The information in FAQ #2 may also be helpful when filling out the survey.
State and Local Leagues that Support this Concurrence
As of 2/24 – 29
- LWV Vermont
- LWV Port Washington-Manhasset (NY)
- LWV Amherst (MA)
- LWV of the Cape Cod Area (MA)
- LWV NW Maricopa County (AZ)
- LWV Davis Area (CA)
- LWV Kentucky
- (See more…)
Pros and Cons for the proposal submission (seeking your comments)
Learn More: Context and Studies
- Green Mountain Citizen Newsletter Fall 2023 (abridged) (download pdf)
- LWV4US Newsletter December 2023 (download pdf)
- LWVUS Current Privatization Position (2022-2024) (download pdf)
- Videos on Privatization of Health Care —
- LWV VT Privatization of Medicare — 2/6/23
- PNHP-NY Metro: How Private Equity Makes Us Sicker — 18 Oct 2022
- CNYH: If we ran fire departments like we run healthcare — 2022 — 2 minutes
- PNHP: Exposing the Profiteers Behind Medicare Reach — 2023
- Robert Reich: This One Thing Is Making Your Life More Expensive — 2023 — 5 minutes
- Dr. Glaucomflecken: The Future of Medicine — 2023 — 2.5 minutes
Frequently Asked Questions
Q1. Why do we need a new position on privatization? Isn’t the LWVUS current position adequate?
A1. The issue is that the current position is open to more than one interpretation. For example, one might interpret it as not including “health care” (just “public health”) in the list of essential services that should not be privatized. Read more…
Q2. How many other program items, in addition to Making Democracy Work, can a League propose on the survey?
A2. There is room for as many as 5 additional program items, if they are succinctly worded. There are 2 questions (#11 and #16) where the survey provides response boxes for 300 words max. Read more...
Q3. Do you propose that the Vermont update replace the LWVUS position?
A3. No, the current position remains in force. We can’t eliminate a position, but we can add elements like those Vermont felt it needed to add. Read more…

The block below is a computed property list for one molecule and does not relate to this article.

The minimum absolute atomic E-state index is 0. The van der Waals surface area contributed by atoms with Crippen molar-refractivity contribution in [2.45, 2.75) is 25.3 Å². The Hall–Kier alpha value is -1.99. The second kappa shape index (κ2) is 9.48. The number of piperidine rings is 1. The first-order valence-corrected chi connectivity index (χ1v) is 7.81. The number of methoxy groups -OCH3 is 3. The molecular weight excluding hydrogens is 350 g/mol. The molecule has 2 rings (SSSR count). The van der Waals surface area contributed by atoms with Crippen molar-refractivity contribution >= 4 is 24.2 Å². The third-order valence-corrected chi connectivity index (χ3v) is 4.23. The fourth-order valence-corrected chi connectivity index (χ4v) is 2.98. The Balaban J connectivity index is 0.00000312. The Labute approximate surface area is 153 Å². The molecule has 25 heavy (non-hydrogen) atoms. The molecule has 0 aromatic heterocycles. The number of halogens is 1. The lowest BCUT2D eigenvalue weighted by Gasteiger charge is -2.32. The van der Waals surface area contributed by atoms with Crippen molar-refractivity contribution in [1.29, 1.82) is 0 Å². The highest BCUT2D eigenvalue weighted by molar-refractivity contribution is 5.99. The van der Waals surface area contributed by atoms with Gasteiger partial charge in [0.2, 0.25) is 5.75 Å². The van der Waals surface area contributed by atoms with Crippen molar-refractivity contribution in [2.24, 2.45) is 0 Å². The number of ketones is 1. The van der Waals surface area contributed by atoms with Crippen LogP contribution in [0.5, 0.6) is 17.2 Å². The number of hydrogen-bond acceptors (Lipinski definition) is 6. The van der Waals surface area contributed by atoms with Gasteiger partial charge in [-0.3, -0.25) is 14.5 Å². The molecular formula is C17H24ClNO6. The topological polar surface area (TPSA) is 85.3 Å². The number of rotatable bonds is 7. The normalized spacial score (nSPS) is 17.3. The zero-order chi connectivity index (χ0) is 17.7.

Q4. Is the proposed update intended to add to the LWVUS Health Care position (under Social Policy)? or the Privatization position under “Representative Government?
A4. This proposed update is to the LWVUS Position on Privatization. It will not affect the Health Care Position. In fact, Vermont felt emphatically that the Health Care position would not be the appropriate location for the update.. Read more…
Q5. Is it your position that there should be no private options available at all?
A5. Not at all.
I would also like to remind you that Positions do not require action. If you don’t feel that profit motives and outcomes are a problem for public goods in your state, you would work on other concerns. This position only empowers League members to advocate invoking the name of the League, instead of just educating, where you feel there is a problem or potential for a problem. For health care, Read more…
Q6. Without definitions, and descriptions of the process for taking control of currently and historically private health services, would we be inadvertently manipulated into supporting a move that was unintended?
For example, couldn’t an administration (state or federal) that is unfriendly to women’s reproductive health services–which are currently delivered and have always been through the private sector–introduces a state or federal bill accusing such services of “failing to deliver” using bogus criteria–the waiting times for appointments are too long, it is not handicap accessible, etc. They could argue that the LWV agrees (!), due to the League’s new deprivatization concurrence
A6. In this regard, we might distinguish “historically private health services” from those turned over to private hands by the Center for Medicare and Medicaid Sevices by contract. (Medicare and Medicaid are two of the most prominent examples.) Private corporations were given the contracts on the basis that they would save CMS (and taxpayers) money with no loss in quality or equity–and they haven’t lived up to their contracts, ie. they have failed to deliver. Read more…
Q7. What are the criteria for “failing to deliver”?
A7. Criteria that speak to this are found in the current LWVUS position; the VT position merely operationalizes what had been envisioned. It clearly provides consequences for failing to live up to the considerations–namely that “the services or assets will be returned to the government.” Read more…
Topics still under discussion – seeking your comments
Several sections of the Concurrence submission required by the LWVUS Bylaws are still being tweaked and are open for your input–please. For example, the Pros and Cons document (linked above) still feels stilted to some members of the Update Committee; the “cons” especially do not feel authentic. So we are looking for people who do not agree with adopting the new position more broadly to send us their opinions.
Please use the linked webform for comments and suggestions, or send an email to the Update-email below.
Please contact us for Concurrence questions and comments: email@example.com